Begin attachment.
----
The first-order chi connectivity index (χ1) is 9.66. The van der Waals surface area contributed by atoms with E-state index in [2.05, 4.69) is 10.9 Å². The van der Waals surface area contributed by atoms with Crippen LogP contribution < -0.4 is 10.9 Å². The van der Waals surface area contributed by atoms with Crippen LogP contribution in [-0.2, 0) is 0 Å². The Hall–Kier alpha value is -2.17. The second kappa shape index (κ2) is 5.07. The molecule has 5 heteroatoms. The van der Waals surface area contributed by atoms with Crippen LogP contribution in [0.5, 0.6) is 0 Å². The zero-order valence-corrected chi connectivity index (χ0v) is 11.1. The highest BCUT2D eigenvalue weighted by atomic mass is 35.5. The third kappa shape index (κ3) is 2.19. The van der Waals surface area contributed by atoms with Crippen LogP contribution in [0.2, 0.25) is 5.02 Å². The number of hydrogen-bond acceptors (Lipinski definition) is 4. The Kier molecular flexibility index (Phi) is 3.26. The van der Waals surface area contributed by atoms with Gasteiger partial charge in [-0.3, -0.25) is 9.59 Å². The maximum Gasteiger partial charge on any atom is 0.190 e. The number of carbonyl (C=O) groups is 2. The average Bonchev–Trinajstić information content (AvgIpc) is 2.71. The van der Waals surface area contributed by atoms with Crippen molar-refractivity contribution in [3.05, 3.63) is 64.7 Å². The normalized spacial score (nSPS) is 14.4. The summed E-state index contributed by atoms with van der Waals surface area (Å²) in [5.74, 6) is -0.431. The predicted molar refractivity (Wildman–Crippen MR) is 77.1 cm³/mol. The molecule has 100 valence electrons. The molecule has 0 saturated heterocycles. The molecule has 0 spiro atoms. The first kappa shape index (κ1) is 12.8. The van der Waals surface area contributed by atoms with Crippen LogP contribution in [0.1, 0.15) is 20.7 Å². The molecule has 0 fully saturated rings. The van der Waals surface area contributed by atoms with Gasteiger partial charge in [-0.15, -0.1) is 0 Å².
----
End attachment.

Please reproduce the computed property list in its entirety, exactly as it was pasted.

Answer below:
The first-order chi connectivity index (χ1) is 9.66. The van der Waals surface area contributed by atoms with E-state index in [2.05, 4.69) is 10.9 Å². The van der Waals surface area contributed by atoms with Crippen LogP contribution < -0.4 is 10.9 Å². The van der Waals surface area contributed by atoms with Crippen LogP contribution in [-0.2, 0) is 0 Å². The Hall–Kier alpha value is -2.17. The second kappa shape index (κ2) is 5.07. The molecule has 5 heteroatoms. The van der Waals surface area contributed by atoms with Crippen LogP contribution in [0.5, 0.6) is 0 Å². The zero-order valence-corrected chi connectivity index (χ0v) is 11.1. The highest BCUT2D eigenvalue weighted by atomic mass is 35.5. The third kappa shape index (κ3) is 2.19. The van der Waals surface area contributed by atoms with Crippen LogP contribution in [0.2, 0.25) is 5.02 Å². The number of hydrogen-bond acceptors (Lipinski definition) is 4. The Kier molecular flexibility index (Phi) is 3.26. The van der Waals surface area contributed by atoms with Gasteiger partial charge in [-0.3, -0.25) is 9.59 Å². The maximum Gasteiger partial charge on any atom is 0.190 e. The number of carbonyl (C=O) groups is 2. The average Bonchev–Trinajstić information content (AvgIpc) is 2.71. The van der Waals surface area contributed by atoms with Crippen molar-refractivity contribution in [3.05, 3.63) is 64.7 Å². The normalized spacial score (nSPS) is 14.4. The summed E-state index contributed by atoms with van der Waals surface area (Å²) in [5.74, 6) is -0.431. The predicted molar refractivity (Wildman–Crippen MR) is 77.1 cm³/mol. The molecule has 100 valence electrons. The molecule has 0 saturated heterocycles. The molecule has 0 spiro atoms. The first kappa shape index (κ1) is 12.8. The van der Waals surface area contributed by atoms with Crippen LogP contribution in [0.1, 0.15) is 20.7 Å². The molecule has 0 fully saturated rings. The van der Waals surface area contributed by atoms with Gasteiger partial charge in [-0.15, -0.1) is 0 Å².